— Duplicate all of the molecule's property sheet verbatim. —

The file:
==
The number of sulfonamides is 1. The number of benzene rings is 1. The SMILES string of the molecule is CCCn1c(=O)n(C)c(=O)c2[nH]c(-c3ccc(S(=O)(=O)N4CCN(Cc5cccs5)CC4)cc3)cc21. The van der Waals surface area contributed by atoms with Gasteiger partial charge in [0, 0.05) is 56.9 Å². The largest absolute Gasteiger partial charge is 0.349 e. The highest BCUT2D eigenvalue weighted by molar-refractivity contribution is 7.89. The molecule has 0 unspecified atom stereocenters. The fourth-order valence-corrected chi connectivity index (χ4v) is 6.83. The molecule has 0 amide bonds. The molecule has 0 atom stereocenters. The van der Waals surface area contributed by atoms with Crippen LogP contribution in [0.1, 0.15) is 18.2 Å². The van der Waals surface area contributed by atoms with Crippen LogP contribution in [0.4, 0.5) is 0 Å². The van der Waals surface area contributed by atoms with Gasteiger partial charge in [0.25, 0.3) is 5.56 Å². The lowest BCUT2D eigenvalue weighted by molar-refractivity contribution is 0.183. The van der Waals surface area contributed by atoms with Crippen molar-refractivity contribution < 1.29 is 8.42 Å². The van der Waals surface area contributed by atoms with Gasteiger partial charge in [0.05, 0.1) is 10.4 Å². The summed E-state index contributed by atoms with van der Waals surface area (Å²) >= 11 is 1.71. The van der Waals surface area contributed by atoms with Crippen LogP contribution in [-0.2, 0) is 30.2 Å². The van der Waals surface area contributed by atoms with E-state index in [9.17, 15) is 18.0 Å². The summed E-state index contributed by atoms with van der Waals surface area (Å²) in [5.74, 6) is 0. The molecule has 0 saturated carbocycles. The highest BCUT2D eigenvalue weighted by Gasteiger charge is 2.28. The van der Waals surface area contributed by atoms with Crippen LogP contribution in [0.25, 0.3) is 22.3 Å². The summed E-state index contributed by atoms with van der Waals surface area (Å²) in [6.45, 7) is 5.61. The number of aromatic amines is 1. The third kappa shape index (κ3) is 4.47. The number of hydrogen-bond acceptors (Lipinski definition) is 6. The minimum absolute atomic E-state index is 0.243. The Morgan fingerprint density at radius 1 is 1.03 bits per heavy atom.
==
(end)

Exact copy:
The number of sulfonamides is 1. The number of benzene rings is 1. The SMILES string of the molecule is CCCn1c(=O)n(C)c(=O)c2[nH]c(-c3ccc(S(=O)(=O)N4CCN(Cc5cccs5)CC4)cc3)cc21. The van der Waals surface area contributed by atoms with Gasteiger partial charge in [0, 0.05) is 56.9 Å². The largest absolute Gasteiger partial charge is 0.349 e. The highest BCUT2D eigenvalue weighted by molar-refractivity contribution is 7.89. The molecule has 0 unspecified atom stereocenters. The fourth-order valence-corrected chi connectivity index (χ4v) is 6.83. The molecule has 0 amide bonds. The molecule has 0 atom stereocenters. The van der Waals surface area contributed by atoms with Crippen LogP contribution in [0.1, 0.15) is 18.2 Å². The van der Waals surface area contributed by atoms with Crippen LogP contribution in [0.4, 0.5) is 0 Å². The van der Waals surface area contributed by atoms with Gasteiger partial charge in [0.25, 0.3) is 5.56 Å². The lowest BCUT2D eigenvalue weighted by molar-refractivity contribution is 0.183. The van der Waals surface area contributed by atoms with Crippen molar-refractivity contribution < 1.29 is 8.42 Å². The van der Waals surface area contributed by atoms with Gasteiger partial charge in [0.05, 0.1) is 10.4 Å². The summed E-state index contributed by atoms with van der Waals surface area (Å²) >= 11 is 1.71. The van der Waals surface area contributed by atoms with Crippen LogP contribution in [-0.2, 0) is 30.2 Å². The van der Waals surface area contributed by atoms with E-state index in [9.17, 15) is 18.0 Å². The summed E-state index contributed by atoms with van der Waals surface area (Å²) in [5.74, 6) is 0. The molecule has 0 saturated carbocycles. The highest BCUT2D eigenvalue weighted by Gasteiger charge is 2.28. The van der Waals surface area contributed by atoms with Crippen LogP contribution in [0.25, 0.3) is 22.3 Å². The summed E-state index contributed by atoms with van der Waals surface area (Å²) in [6.45, 7) is 5.61. The number of aromatic amines is 1. The third kappa shape index (κ3) is 4.47. The number of hydrogen-bond acceptors (Lipinski definition) is 6. The minimum absolute atomic E-state index is 0.243. The Morgan fingerprint density at radius 1 is 1.03 bits per heavy atom.